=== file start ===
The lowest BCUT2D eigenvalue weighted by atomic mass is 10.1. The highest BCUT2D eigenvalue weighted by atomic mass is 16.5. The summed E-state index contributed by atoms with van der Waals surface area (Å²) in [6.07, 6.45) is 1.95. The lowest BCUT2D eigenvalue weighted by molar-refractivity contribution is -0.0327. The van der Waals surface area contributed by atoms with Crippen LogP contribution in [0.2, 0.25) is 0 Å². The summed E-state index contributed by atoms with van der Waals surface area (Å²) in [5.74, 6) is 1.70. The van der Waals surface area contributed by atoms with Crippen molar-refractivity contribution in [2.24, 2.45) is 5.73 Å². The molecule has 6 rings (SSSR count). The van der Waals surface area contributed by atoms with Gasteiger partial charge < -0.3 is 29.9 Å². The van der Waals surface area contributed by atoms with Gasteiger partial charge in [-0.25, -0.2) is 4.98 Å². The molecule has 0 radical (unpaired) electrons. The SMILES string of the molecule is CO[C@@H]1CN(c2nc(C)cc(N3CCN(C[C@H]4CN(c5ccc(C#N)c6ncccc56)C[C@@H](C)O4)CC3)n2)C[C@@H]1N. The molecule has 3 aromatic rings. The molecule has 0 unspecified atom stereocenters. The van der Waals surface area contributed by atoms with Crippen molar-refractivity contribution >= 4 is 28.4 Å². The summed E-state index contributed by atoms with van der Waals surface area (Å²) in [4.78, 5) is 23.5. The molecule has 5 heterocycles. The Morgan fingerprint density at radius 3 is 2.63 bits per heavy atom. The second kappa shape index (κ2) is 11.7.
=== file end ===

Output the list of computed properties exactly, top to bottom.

The lowest BCUT2D eigenvalue weighted by atomic mass is 10.1. The highest BCUT2D eigenvalue weighted by atomic mass is 16.5. The summed E-state index contributed by atoms with van der Waals surface area (Å²) in [6.07, 6.45) is 1.95. The lowest BCUT2D eigenvalue weighted by molar-refractivity contribution is -0.0327. The van der Waals surface area contributed by atoms with Crippen LogP contribution in [0.2, 0.25) is 0 Å². The summed E-state index contributed by atoms with van der Waals surface area (Å²) in [5.74, 6) is 1.70. The van der Waals surface area contributed by atoms with Crippen molar-refractivity contribution in [2.24, 2.45) is 5.73 Å². The molecule has 6 rings (SSSR count). The van der Waals surface area contributed by atoms with Gasteiger partial charge < -0.3 is 29.9 Å². The van der Waals surface area contributed by atoms with Gasteiger partial charge in [-0.25, -0.2) is 4.98 Å². The molecule has 0 radical (unpaired) electrons. The SMILES string of the molecule is CO[C@@H]1CN(c2nc(C)cc(N3CCN(C[C@H]4CN(c5ccc(C#N)c6ncccc56)C[C@@H](C)O4)CC3)n2)C[C@@H]1N. The molecule has 3 aromatic rings. The molecule has 0 unspecified atom stereocenters. The van der Waals surface area contributed by atoms with Crippen molar-refractivity contribution >= 4 is 28.4 Å². The summed E-state index contributed by atoms with van der Waals surface area (Å²) in [4.78, 5) is 23.5. The molecule has 5 heterocycles. The Morgan fingerprint density at radius 3 is 2.63 bits per heavy atom. The second kappa shape index (κ2) is 11.7.